Maybe you haven’t filed for bankruptcy; you will still pick up some tips in this ebook.

You Want to Repair Your Credit

We want you to have peace of mind that, should you need to apply for business financing, you’ll be prepared to keep your business going through this or any unexpected crisis.

If you are considering business financing in the future, or simply want to know what to do and how to go about applying for business financing, Aurora Consulting offers a flat fee consultation to help navigate the bumpy road, the treacherous waters of financing.

We review all aspects of what’s required in a loan application including your credit report, financial statements, business plan and marketing plan. We review with you items in your credit report and what happens when you try to repair your credit.

Our consultation includes a credit report with real credit scores from Equifax and Experian.  These are the “Classic FICO” scores only available to financial services institutions.  These scores can be radically different from the scores available to consumers.

When we run the credit report, we assess any challenges that could affect your loan application in the future.  More importantly, we’ll give you the correct advice, based on decades of experience in lending and based on current experience working successfully with Lenders on business loan applications, to address any challenges on your credit report.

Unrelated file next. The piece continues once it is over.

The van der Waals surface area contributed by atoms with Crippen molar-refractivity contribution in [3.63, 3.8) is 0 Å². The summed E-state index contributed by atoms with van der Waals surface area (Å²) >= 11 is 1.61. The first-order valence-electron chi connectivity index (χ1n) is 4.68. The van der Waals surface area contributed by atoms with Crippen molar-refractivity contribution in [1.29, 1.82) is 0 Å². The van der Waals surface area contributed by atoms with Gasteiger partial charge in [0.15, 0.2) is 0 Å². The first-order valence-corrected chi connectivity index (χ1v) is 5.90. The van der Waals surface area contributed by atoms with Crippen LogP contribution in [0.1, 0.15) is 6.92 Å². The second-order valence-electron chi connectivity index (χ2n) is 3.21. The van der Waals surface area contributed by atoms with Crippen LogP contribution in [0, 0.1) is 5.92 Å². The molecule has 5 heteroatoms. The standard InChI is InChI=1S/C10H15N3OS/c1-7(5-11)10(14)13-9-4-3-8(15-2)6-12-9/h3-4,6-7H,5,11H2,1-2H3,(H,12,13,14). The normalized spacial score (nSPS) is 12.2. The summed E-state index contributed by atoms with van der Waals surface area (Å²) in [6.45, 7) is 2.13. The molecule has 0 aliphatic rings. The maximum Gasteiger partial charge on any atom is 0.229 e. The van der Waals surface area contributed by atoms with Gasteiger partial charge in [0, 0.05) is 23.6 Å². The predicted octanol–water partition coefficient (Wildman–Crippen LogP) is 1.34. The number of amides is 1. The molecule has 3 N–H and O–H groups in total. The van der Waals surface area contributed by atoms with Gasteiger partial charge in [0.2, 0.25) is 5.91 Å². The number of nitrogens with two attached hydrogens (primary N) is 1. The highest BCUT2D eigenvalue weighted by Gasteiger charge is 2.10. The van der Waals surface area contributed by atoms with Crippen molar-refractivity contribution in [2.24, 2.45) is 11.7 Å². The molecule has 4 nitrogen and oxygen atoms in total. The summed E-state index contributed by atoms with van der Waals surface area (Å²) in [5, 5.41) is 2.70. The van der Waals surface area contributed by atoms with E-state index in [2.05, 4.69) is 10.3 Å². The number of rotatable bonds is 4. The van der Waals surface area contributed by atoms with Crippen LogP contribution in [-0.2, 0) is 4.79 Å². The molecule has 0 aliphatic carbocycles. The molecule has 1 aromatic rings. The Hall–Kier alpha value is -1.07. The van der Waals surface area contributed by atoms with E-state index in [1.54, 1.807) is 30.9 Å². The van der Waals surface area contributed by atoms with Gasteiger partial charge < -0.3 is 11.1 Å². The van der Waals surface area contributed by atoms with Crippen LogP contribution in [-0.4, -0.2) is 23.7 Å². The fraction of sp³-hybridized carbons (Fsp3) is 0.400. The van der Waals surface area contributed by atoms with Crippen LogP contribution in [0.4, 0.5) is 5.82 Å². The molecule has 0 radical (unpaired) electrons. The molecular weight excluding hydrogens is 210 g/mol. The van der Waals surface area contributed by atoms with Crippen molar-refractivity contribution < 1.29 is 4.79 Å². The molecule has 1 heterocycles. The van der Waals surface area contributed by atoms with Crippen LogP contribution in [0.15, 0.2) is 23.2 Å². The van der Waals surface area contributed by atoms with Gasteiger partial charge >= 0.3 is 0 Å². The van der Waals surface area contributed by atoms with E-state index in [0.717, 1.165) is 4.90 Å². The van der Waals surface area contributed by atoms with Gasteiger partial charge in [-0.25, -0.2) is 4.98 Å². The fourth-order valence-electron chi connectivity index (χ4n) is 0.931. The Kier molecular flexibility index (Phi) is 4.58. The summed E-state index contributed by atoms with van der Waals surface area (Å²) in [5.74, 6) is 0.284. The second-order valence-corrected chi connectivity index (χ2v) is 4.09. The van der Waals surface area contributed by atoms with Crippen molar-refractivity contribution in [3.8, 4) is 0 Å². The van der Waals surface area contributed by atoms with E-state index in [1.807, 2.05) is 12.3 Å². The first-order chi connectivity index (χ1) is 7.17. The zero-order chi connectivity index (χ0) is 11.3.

What makes us crazy is when a new prospective client says, “I’m holding off for now because I want to take care of my credit report.”

There is no way a business owner can know what is acceptable and what is unacceptable to a Bank for business financing.
We can, and we do know.

Worse, in our experience, more often than not, people take actions to “take care” of their credit that actually does not help them in the business loan process. Sometimes, what they think they’re doing to help, makes their credit worse!

4 things NOT to do with your credit report:

  1. Don’t pay off Collection or Charge Offs or Judgments. Many times these accounts don’t affect a loan approval depending on type of account and amount.  Plus paying these accounts off can lower your credit score dramatically.
  2. Don’t pay down credit card balances.  You may pay down the balance to a level that seems worthy, but actually could have a negative effect on your score.
  3. Don’t pay credit card balances to zero.  If an account has a zero balance, the credit scoring system has nothing to score!
  4. NEVER pay anyone to “repair” or “restore” your credit. According to the Federal Trade Commission, you’re paying for something you can do yourself. And the “guarantees” these companies offer often fail to materialize. Read this article for credit repair scams.

Download our EBOOK on how to rebuild your credit. This information was curated after 30 years of reading thousands of credit reports.